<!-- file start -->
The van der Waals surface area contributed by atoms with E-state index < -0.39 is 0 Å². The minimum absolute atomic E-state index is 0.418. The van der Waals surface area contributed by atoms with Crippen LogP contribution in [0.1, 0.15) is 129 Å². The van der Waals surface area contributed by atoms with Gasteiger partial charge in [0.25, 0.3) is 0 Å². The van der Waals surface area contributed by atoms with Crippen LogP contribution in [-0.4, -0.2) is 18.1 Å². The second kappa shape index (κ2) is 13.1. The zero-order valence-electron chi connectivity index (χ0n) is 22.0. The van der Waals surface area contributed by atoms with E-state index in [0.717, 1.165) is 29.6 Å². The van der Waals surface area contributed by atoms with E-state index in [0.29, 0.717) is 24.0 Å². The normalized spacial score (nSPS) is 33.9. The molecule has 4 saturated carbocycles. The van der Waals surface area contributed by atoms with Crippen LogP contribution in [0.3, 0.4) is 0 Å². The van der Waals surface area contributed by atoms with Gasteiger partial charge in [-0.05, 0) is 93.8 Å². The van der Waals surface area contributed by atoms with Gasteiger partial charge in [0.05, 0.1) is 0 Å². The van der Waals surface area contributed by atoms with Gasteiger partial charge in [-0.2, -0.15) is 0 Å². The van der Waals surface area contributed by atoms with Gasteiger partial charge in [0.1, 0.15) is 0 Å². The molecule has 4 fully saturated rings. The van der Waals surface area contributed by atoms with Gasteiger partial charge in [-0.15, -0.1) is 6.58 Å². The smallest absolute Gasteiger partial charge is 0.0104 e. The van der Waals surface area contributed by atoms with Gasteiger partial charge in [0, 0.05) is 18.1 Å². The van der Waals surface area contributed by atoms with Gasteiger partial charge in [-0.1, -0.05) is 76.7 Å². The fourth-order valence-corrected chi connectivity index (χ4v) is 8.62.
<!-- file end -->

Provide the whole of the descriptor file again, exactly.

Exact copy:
The van der Waals surface area contributed by atoms with E-state index < -0.39 is 0 Å². The minimum absolute atomic E-state index is 0.418. The van der Waals surface area contributed by atoms with Crippen LogP contribution in [0.1, 0.15) is 129 Å². The van der Waals surface area contributed by atoms with Gasteiger partial charge in [0.25, 0.3) is 0 Å². The van der Waals surface area contributed by atoms with Crippen LogP contribution in [-0.4, -0.2) is 18.1 Å². The second kappa shape index (κ2) is 13.1. The zero-order valence-electron chi connectivity index (χ0n) is 22.0. The van der Waals surface area contributed by atoms with E-state index in [0.717, 1.165) is 29.6 Å². The van der Waals surface area contributed by atoms with E-state index in [0.29, 0.717) is 24.0 Å². The normalized spacial score (nSPS) is 33.9. The molecule has 4 saturated carbocycles. The van der Waals surface area contributed by atoms with Crippen LogP contribution in [0.3, 0.4) is 0 Å². The van der Waals surface area contributed by atoms with Gasteiger partial charge in [-0.05, 0) is 93.8 Å². The van der Waals surface area contributed by atoms with Gasteiger partial charge in [0.05, 0.1) is 0 Å². The van der Waals surface area contributed by atoms with Gasteiger partial charge in [-0.2, -0.15) is 0 Å². The van der Waals surface area contributed by atoms with Gasteiger partial charge in [0.1, 0.15) is 0 Å². The molecule has 4 fully saturated rings. The van der Waals surface area contributed by atoms with Gasteiger partial charge in [-0.15, -0.1) is 6.58 Å². The smallest absolute Gasteiger partial charge is 0.0104 e. The van der Waals surface area contributed by atoms with Gasteiger partial charge in [0, 0.05) is 18.1 Å². The van der Waals surface area contributed by atoms with Gasteiger partial charge in [-0.1, -0.05) is 76.7 Å². The fourth-order valence-corrected chi connectivity index (χ4v) is 8.62.